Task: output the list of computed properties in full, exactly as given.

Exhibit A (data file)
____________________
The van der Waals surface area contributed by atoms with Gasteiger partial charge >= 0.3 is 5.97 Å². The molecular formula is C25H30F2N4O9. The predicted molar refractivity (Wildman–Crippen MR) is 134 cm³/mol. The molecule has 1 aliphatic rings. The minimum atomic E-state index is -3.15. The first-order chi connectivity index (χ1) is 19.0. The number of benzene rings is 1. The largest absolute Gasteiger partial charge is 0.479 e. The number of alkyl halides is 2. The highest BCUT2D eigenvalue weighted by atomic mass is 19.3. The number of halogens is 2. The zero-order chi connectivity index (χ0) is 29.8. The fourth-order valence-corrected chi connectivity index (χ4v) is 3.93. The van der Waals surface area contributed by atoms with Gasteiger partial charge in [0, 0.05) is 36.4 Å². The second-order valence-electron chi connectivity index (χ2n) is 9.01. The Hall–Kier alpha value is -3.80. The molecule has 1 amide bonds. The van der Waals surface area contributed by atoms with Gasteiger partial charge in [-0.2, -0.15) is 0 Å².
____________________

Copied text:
The van der Waals surface area contributed by atoms with Gasteiger partial charge >= 0.3 is 5.97 Å². The molecular formula is C25H30F2N4O9. The predicted molar refractivity (Wildman–Crippen MR) is 134 cm³/mol. The molecule has 1 aliphatic rings. The minimum atomic E-state index is -3.15. The first-order chi connectivity index (χ1) is 19.0. The number of benzene rings is 1. The largest absolute Gasteiger partial charge is 0.479 e. The number of alkyl halides is 2. The highest BCUT2D eigenvalue weighted by atomic mass is 19.3. The number of halogens is 2. The zero-order chi connectivity index (χ0) is 29.8. The fourth-order valence-corrected chi connectivity index (χ4v) is 3.93. The van der Waals surface area contributed by atoms with Gasteiger partial charge in [0, 0.05) is 36.4 Å². The second-order valence-electron chi connectivity index (χ2n) is 9.01. The Hall–Kier alpha value is -3.80. The molecule has 1 amide bonds. The van der Waals surface area contributed by atoms with Gasteiger partial charge in [-0.2, -0.15) is 0 Å².